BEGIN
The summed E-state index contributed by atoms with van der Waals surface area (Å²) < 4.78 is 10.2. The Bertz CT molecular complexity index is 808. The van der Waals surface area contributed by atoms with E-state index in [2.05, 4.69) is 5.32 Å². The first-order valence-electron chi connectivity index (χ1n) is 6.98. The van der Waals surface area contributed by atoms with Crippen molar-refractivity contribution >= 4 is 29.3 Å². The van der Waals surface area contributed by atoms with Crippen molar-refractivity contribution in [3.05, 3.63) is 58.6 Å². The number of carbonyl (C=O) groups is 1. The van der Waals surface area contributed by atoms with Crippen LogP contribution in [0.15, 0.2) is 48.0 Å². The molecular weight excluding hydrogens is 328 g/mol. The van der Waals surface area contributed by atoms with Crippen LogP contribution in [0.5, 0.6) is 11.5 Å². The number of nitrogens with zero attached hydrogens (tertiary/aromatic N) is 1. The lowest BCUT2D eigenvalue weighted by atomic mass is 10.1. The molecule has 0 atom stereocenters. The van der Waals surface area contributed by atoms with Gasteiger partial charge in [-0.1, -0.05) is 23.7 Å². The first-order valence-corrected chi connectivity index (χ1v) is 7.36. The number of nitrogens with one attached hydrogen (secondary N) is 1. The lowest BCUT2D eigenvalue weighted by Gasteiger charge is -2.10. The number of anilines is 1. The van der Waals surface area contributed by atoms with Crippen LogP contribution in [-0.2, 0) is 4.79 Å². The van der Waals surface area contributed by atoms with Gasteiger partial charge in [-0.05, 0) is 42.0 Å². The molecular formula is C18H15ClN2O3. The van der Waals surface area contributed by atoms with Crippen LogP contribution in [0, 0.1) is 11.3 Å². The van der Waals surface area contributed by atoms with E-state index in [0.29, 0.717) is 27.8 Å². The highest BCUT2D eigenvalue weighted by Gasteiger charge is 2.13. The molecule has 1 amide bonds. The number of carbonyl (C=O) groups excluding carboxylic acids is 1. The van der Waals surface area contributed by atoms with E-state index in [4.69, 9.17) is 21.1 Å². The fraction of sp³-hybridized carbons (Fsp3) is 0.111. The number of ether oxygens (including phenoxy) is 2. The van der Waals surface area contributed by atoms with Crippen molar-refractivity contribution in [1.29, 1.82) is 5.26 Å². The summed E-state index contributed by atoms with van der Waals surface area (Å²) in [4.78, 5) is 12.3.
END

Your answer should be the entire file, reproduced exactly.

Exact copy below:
The summed E-state index contributed by atoms with van der Waals surface area (Å²) < 4.78 is 10.2. The Bertz CT molecular complexity index is 808. The van der Waals surface area contributed by atoms with E-state index in [2.05, 4.69) is 5.32 Å². The first-order valence-electron chi connectivity index (χ1n) is 6.98. The van der Waals surface area contributed by atoms with Crippen molar-refractivity contribution >= 4 is 29.3 Å². The van der Waals surface area contributed by atoms with Crippen molar-refractivity contribution in [3.05, 3.63) is 58.6 Å². The number of carbonyl (C=O) groups is 1. The van der Waals surface area contributed by atoms with Crippen LogP contribution in [0.15, 0.2) is 48.0 Å². The molecular weight excluding hydrogens is 328 g/mol. The van der Waals surface area contributed by atoms with Crippen LogP contribution in [0.5, 0.6) is 11.5 Å². The number of nitrogens with zero attached hydrogens (tertiary/aromatic N) is 1. The lowest BCUT2D eigenvalue weighted by atomic mass is 10.1. The molecule has 0 atom stereocenters. The van der Waals surface area contributed by atoms with Gasteiger partial charge in [-0.1, -0.05) is 23.7 Å². The first-order valence-corrected chi connectivity index (χ1v) is 7.36. The number of nitrogens with one attached hydrogen (secondary N) is 1. The lowest BCUT2D eigenvalue weighted by Gasteiger charge is -2.10. The number of anilines is 1. The van der Waals surface area contributed by atoms with Crippen LogP contribution in [-0.2, 0) is 4.79 Å². The van der Waals surface area contributed by atoms with Gasteiger partial charge in [-0.05, 0) is 42.0 Å². The molecular formula is C18H15ClN2O3. The van der Waals surface area contributed by atoms with Crippen LogP contribution in [0, 0.1) is 11.3 Å². The van der Waals surface area contributed by atoms with E-state index in [0.29, 0.717) is 27.8 Å². The highest BCUT2D eigenvalue weighted by Gasteiger charge is 2.13. The molecule has 1 amide bonds. The number of carbonyl (C=O) groups excluding carboxylic acids is 1. The van der Waals surface area contributed by atoms with E-state index in [4.69, 9.17) is 21.1 Å². The fraction of sp³-hybridized carbons (Fsp3) is 0.111. The number of ether oxygens (including phenoxy) is 2. The van der Waals surface area contributed by atoms with Crippen molar-refractivity contribution in [1.29, 1.82) is 5.26 Å². The summed E-state index contributed by atoms with van der Waals surface area (Å²) in [4.78, 5) is 12.3.